Online disinformation and remote learning through digital textbook creation in schools. A new European challenge for Cremit.

di Elisa Farinacci

Online disinformation and remote learning through digital textbook creation in schools. A new European challenge for Cremit.

Online disinformation and remote learning through digital textbook creation in schools. A new European challenge for Cremit.


Written by Simona Ferrari and Gabriele Giampieri (project manager)

Tackling online disinformation and the creation of collaborative learning through digital tools are two urgencies rising both at European and at local level.

If from one side the European Union is coping with online disinformation since 2015, the need to ensure sound pedagogies to face remote learning at school is increasingly driving the world of education as the pandemic mitigates the classic educational delivery in the classroom.

Cremit on behalf of Università Cattolica di Milano is coordinating the Erasmus+ project “Check & Design” leading an European partnership composed by 5 upper secondary schools (IT; ES; HU; PL; PT) and it is supported by Archilabò, an association processing digital educational material for schools.

Let’s have a look first within the broader framework.

Digital information literacy is the set of integrated abilities encompassing the reflective discovery and assessment of information, the understanding of information, the critical evaluation of sources. The relevance of the subject is confirmed by “key competence for life-long learning” (2006-2018) where the digital competence is outlined as “the ability to search, collect and process information and use it in a critical and systematic way, assessing relevance and distinguishing the real from the virtual while recognizing the links.”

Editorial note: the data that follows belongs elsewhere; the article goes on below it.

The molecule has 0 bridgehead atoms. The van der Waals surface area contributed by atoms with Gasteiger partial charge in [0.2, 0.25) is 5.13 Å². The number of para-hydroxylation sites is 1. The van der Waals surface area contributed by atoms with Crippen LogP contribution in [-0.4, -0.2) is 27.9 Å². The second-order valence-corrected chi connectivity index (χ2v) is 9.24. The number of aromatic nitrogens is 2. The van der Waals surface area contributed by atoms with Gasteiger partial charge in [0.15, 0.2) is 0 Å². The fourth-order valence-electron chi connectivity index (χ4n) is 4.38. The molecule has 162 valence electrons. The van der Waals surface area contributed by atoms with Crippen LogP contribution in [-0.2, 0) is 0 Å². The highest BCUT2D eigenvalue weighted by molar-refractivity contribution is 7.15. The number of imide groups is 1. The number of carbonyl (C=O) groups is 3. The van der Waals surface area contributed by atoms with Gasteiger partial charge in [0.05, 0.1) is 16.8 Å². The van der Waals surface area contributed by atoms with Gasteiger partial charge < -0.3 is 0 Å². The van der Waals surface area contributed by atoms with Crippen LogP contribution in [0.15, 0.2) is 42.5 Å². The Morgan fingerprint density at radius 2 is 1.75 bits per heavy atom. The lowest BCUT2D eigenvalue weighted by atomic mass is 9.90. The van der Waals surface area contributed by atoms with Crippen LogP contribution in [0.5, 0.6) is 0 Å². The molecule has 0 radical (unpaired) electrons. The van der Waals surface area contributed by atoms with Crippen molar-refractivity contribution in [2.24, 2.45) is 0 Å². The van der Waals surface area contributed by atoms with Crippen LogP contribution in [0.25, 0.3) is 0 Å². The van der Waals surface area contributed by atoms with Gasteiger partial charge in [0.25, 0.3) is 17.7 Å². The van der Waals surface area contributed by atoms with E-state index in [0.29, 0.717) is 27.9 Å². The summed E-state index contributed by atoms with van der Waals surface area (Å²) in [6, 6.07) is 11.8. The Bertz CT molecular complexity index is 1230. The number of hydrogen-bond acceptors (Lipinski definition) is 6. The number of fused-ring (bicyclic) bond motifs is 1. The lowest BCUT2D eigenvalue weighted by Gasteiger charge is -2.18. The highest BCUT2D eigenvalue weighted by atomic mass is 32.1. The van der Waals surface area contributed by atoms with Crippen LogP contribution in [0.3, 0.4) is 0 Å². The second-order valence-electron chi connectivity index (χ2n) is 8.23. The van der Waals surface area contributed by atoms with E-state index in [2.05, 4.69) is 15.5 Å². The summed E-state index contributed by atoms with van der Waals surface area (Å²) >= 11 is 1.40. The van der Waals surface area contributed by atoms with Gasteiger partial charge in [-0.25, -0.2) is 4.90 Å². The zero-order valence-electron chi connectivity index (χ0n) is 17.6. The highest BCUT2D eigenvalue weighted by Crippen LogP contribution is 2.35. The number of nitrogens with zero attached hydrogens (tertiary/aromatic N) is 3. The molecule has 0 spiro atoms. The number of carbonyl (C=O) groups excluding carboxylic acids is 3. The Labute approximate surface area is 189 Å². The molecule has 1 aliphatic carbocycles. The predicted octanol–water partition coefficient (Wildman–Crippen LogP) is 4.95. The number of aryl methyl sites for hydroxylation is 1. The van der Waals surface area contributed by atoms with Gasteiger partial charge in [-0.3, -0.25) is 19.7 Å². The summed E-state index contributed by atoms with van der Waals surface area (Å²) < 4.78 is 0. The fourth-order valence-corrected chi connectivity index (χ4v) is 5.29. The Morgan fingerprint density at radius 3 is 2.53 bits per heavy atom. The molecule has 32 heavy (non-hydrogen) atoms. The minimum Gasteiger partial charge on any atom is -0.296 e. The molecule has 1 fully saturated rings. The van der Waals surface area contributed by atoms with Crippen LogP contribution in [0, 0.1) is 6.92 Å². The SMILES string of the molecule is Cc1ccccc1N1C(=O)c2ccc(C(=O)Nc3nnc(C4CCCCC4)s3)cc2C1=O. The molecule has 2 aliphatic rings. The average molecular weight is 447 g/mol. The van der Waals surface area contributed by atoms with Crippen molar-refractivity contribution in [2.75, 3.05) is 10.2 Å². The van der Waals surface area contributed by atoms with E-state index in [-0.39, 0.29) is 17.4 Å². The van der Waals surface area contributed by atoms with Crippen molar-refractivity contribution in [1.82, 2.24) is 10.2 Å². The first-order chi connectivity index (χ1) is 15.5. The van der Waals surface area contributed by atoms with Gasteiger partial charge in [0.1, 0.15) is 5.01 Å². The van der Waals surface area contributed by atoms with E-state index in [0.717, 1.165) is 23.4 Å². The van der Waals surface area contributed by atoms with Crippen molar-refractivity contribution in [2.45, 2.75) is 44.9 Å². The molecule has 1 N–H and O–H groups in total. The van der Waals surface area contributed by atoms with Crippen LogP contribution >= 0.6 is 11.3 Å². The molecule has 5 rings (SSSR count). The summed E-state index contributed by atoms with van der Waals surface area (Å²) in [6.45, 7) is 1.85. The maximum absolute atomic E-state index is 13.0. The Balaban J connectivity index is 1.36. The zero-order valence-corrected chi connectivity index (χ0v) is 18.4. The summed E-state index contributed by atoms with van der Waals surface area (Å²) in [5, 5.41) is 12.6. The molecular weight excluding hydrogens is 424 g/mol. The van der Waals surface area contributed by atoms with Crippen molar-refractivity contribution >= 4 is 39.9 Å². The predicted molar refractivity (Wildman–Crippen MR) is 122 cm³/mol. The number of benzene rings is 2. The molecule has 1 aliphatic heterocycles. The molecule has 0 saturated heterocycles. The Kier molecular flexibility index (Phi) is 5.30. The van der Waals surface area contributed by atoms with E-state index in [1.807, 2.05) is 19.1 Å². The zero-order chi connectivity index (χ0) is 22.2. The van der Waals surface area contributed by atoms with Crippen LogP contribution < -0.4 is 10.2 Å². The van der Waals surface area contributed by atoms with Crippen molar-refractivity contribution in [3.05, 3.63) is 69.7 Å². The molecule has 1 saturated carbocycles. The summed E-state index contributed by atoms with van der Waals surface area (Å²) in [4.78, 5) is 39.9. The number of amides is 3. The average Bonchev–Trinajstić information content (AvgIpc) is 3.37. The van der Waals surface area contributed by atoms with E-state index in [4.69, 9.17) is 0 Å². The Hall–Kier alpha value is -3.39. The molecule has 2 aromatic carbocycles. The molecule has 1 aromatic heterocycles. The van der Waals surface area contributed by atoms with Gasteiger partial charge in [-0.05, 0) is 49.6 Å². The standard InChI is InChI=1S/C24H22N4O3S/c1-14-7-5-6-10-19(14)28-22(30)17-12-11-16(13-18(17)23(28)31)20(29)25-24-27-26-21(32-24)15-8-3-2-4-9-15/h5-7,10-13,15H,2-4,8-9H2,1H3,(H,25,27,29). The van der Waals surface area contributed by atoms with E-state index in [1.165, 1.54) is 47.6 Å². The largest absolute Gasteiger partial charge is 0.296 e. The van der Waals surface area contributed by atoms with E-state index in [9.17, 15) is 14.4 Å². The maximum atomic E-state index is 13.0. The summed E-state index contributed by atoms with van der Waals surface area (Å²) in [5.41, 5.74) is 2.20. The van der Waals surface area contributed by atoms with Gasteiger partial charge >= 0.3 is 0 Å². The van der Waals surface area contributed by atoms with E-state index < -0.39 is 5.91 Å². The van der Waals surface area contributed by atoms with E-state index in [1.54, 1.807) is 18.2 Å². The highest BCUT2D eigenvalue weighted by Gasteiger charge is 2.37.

According to “Digital Education at School in Europe 2019” by Eurydice there is a consistent approach in defining digital competence as a key competence across Europe but less than a half of the European education systems refer to the European key competence definitions for digital competence. In particular at upper secondary level digital competences are not explicitly addressed in the national curricula. Half of the European education systems are currently reforming the curriculum related to digital competence.

In half of the education systems, digital competences are never assessed at school through national testing. Teachers across Europe receive very little guidance from top-level authorities on the assessment of digital competences in the classroom as mostly take place within the framework of the official examinations to certify students’ digital competences at the end of this education level.

Let’s now set the target-groups and the topics inside this framework.

The majority of secondary school students are not able to evaluate information from several sources, to assess the reliability of what they read, to locate information and navigate autonomously. Teachers face the same challenge as the “EU Framework for the Digital Competence of Educators” stresses (DigComp).

As educators face rapidly changing demands, they require an increasingly broader and more sophisticated set of competences than before. In particular, the ubiquity of digital devices and the duty to help students become digitally competent requires educators to develop their own digital competence and a safe and critical approach on the world of information to their students. Teachers can play a key role in this, but their preparation is crucial. In fact, one of the latest Eurydice reports (2018) states that: “many teachers will still be less familiar with online platforms and social media than the students they are teaching.”